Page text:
The one-year anniversary of the final version of the Oculus Rift is coming soon. Plenty of time for all those huge VR games to have been developed and published (especially given that Oculus Rift development kits had existed for three years prior to the final launch).
So, where are all those games?
When the Oculus Rift and the HTC Vive were published, pretty much everybody was enormously excited about them and praising them to the heavens, and predicting an entire new industry revolving around VR. Everything you could possibly imagine would become possible in VR. It would revolutionize the entire gaming industry. Old-fashioned games would become pretty much obsolete. Criticism was largely ignored and ridiculed by early adopters and fanboys, sometimes even to rather verbally aggressive extents.
So, almost a year has passed of the glorious VR generation. Where are all those games?
There are like a couple of games that you could barely call "triple-A". By far the vast majority of games available for them are tech demos and small indie games (most of which look like absolute crap, as I have previously commented here and here.) The big-name games just aren't there. The closest thing you have is optional VR headset support in some vehicle simulators and driving games (which could arguably be considered "triple-A" titles.)
Sales figures of the headsets themselves are absolutely abysmal. Just a few months after launch, after all the early adopters got their devices, adoption rates pretty much halted for both of the systems. And they were really abysmal to begin with. (The current estimate of adoption rates of the HTC Vive among all Steam users is about 0.18%, and for the Oculus rift 0.1%.)
As I have commented many, many times before, this isn't surprising in the least. The adoption rates would probably be abysmal even if the headsets costed $400. However, at $700-900, just forget about it. The fact that HTC, Valve and Oculus thought that they could sell the headsets at those exorbitant prices is just mind-bogglingly stupid. And the stupidest part of all this? Their prices haven't dropped a cent. Yeah, good luck selling them, dumbasses.
I'm not the only one who saw this happening, and is increasingly seeing it.
Just a few months after the headsets were published, people started seeing the warning signs, like for example reported in this video: VR failing already?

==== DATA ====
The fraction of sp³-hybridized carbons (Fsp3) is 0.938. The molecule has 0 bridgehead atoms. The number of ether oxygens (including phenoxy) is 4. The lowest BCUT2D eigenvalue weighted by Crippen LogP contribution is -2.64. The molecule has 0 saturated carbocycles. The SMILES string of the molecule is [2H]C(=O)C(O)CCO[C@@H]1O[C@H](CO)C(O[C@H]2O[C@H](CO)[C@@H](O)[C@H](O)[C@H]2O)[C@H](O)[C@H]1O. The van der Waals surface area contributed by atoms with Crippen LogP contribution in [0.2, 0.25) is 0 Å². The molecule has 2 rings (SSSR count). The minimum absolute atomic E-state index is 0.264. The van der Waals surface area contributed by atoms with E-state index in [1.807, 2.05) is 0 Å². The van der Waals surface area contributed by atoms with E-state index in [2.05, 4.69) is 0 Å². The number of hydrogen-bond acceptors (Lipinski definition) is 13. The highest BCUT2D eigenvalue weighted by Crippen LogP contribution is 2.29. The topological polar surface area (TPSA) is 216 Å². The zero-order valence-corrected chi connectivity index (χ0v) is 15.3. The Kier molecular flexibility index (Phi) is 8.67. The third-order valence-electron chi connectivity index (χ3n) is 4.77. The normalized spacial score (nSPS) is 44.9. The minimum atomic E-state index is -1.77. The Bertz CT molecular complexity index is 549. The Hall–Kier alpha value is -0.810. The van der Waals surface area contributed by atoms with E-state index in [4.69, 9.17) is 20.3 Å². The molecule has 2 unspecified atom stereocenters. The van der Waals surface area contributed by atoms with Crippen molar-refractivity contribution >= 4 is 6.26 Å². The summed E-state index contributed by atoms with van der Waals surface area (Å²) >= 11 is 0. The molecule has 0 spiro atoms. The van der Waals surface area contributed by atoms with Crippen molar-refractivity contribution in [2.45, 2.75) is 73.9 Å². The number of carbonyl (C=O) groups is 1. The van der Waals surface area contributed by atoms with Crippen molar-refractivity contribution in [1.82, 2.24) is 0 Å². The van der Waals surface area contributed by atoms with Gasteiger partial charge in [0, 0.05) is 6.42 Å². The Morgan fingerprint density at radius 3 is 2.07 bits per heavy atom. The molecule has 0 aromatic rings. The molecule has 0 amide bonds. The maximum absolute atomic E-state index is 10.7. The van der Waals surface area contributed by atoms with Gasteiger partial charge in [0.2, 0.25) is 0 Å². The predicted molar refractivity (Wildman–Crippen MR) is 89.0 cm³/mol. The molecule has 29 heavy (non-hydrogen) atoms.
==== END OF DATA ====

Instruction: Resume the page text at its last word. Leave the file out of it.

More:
The PlayStation VR promised hope, though. It was more affordable, and it worked on existing hardware (namely the PlayStation 4) rather than requiring you to do expensive upgrades to your system. Relatively large amounts of triple-A titles for PSVR were promised and announced.
The PSVR has been out only for a couple of months, so it's too early to say. However, many people are already seeing the same warning signs: Relatively poor adoption rates (regardless of a rather large amount of early adopters), lack of real triple-A titles, announced titles with PSVR support being quietly dropped one after another...
PlayStation VR failing?
VR gaming is dead on arrival. (A more lighter-toned video on the subject, but they make good valid points.)
Why I sold my PlayStation VR. (Just the author's personal anecdote and opinion, but he is not alone in those sentiments.)
Why I'm losing faith in PlayStation VR.
You might ask why I'm writing about all this. Am I ridiculing VR and laughing at it? Is the tone of this post gleeful?
No, absolutely not. I'm writing this because I'm disappointed and frustrated. I wanted VR to succeed. I wanted to experience my all-time favorite games, and new games, in VR. I have been anxiously waiting to experience VR for about four years now.
But it seems that it isn't going to happen. I'm not going to buy an overly expensive toy with only a handful of tech demos and indie games for it, to collect dust on a shelf. I'm just not willing to spend that amount of money for a gimmick with little to no use.
And the ones to blame are those idiotic dumbasses at HTC and Oculus. They screwed it up royally. They could have made it work, but no. They didn't.
Sure, maybe VR will eventually recover in the future, in 5 to 10 years or so, with more affordable headsets and better third-party support, and perhaps the library of triple-A games will increase. Maybe. However, so far it's not looking very good.